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National Restaurant Association - New sustainability event puts spotlight on restaurants’ influence

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New sustainability event puts spotlight on restaurants’ influence

Restaurateurs were encouraged during a new conference on sustainability to use their influence as trendsetters to raise consumers’ appreciation of earth-friendly farming methods.

"The chef, the restaurateur, sets the fashions for the rest of the society," said Julian Cribb, author of the book "The Coming Famine" and a keynote speaker at the first International Foodservice Sustainability Symposium. “You are the leaders.”

The restaurant industry can ignite consumer interest in sustainability, Cribb and others stressed during the symposium. It was held in Chicago on the two days following the annual convention of the National Restaurant Association, which co-sponsored the event with Kendall College, a local culinary school.

Speakers agreed that the world is headed for a severe shortfall in food production.

"It's not about going back to an earlier time," said Fred Kirschenmann, one of the world’s leading experts on sustainable agriculture and the opening speaker at the IFSS. "It’s about taking some wisdom from the past, combining that with new science, and going forward from there."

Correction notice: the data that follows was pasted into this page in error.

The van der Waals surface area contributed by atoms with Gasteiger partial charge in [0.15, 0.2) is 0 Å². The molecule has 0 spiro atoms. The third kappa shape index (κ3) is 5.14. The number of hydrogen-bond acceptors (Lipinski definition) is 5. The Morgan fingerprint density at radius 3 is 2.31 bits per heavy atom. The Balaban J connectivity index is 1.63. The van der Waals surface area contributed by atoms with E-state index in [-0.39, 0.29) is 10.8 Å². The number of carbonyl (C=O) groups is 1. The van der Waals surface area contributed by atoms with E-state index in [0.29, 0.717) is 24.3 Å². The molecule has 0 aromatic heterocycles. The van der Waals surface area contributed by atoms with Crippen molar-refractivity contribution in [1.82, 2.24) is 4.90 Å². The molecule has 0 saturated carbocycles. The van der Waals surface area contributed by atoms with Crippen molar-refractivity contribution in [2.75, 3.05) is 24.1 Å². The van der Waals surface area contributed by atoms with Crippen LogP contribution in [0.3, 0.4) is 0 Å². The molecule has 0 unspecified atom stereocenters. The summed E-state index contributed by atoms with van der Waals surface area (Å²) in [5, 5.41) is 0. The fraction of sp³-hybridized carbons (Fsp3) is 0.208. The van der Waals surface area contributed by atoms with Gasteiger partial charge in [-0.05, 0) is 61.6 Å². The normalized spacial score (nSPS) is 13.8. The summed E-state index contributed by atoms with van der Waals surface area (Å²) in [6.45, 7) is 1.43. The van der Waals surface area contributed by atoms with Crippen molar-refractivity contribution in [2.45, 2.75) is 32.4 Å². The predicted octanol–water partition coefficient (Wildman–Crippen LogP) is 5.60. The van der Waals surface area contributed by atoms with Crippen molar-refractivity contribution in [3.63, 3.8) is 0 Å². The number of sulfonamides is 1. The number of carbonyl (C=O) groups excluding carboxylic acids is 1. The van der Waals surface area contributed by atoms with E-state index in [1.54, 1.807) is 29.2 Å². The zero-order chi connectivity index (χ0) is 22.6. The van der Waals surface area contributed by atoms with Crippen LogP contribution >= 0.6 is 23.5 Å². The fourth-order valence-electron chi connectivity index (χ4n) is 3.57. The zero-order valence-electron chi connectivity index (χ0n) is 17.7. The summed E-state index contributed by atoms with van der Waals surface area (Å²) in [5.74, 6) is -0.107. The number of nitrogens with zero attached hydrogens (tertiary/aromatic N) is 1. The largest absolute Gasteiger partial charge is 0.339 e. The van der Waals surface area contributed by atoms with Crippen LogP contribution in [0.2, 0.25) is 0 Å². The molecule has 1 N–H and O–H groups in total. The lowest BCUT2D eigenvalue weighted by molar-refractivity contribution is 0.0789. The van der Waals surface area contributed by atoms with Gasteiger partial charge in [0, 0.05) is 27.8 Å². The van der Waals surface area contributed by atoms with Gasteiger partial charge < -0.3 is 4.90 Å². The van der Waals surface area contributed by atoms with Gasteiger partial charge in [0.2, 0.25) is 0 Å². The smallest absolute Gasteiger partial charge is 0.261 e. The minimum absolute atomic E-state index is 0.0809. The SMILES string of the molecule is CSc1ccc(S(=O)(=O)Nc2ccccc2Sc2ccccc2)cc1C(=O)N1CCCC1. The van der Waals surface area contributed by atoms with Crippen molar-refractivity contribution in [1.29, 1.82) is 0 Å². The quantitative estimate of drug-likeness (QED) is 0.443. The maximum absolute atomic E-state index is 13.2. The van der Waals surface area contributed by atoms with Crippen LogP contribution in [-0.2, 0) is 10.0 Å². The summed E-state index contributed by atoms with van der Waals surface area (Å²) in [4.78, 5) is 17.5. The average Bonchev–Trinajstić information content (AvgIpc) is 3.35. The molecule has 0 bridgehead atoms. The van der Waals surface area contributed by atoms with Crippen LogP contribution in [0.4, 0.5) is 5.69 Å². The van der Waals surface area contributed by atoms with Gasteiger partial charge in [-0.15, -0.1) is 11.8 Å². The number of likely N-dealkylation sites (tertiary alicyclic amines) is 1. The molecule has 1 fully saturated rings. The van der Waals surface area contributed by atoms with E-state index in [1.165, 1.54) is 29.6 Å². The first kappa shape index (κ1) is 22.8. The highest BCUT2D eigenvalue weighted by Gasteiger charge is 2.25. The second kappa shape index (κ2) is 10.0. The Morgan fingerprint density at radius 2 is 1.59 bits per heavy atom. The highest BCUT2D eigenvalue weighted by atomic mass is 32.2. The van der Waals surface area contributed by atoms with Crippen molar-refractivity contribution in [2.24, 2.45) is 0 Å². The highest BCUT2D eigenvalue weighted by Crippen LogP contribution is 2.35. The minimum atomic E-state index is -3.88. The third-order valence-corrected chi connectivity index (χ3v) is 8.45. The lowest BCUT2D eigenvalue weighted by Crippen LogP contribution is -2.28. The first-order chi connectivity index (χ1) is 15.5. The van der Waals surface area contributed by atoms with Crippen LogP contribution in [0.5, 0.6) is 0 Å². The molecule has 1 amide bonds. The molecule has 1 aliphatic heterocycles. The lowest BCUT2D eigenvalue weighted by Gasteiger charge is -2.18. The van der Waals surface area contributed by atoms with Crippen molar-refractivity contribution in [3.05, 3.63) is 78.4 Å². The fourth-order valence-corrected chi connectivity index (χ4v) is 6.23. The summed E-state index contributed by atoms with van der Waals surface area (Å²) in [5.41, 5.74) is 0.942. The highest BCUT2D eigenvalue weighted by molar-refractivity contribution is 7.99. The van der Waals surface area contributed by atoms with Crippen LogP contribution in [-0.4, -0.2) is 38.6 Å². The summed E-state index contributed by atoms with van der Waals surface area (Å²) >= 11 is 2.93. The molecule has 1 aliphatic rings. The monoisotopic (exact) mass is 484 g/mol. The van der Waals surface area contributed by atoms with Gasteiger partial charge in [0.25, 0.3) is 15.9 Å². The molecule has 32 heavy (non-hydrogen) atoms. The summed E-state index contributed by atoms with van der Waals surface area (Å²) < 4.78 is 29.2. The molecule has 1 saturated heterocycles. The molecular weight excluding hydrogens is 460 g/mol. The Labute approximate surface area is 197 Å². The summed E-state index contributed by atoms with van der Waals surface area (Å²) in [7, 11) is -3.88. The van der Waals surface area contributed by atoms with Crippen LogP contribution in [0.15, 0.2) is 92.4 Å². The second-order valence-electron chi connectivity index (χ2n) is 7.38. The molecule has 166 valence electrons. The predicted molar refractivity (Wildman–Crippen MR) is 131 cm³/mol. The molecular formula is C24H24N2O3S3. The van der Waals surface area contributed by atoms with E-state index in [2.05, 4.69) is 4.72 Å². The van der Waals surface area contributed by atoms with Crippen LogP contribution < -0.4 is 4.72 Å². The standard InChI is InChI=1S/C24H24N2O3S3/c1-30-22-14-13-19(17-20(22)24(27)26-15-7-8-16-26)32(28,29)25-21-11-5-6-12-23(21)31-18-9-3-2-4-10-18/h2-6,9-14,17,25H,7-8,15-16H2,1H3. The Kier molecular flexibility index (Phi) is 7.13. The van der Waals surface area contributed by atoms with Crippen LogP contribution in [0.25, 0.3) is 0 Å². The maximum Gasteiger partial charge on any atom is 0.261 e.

Like Cribb, he underscored the key role foodservice chefs are playing in fostering respect for earth-preserving agricultural methods.

"When you produce food this way, the flavor is much better," said Kirschenmann, a working farmer who also serves as expert-in-residence for the Leopold Center for Sustainable Agriculture at Iowa State University. “This is where chefs play a critical role. We now have a new ‘idea space’ around food that gives us enormous opportunity for change.”

But society at large has to do its part, too, Kirschenmann and Cribb agreed. Kirschenmann noted that a generational change in mindset is already evident: “One of the resources we have is a new generation of young people who want to farm again.

“If we want to change the food system, we have to redesign it,” continued Kirschenmann, who oversees a 3,000-acre farm in North Dakota. “We all have to be involved.” 

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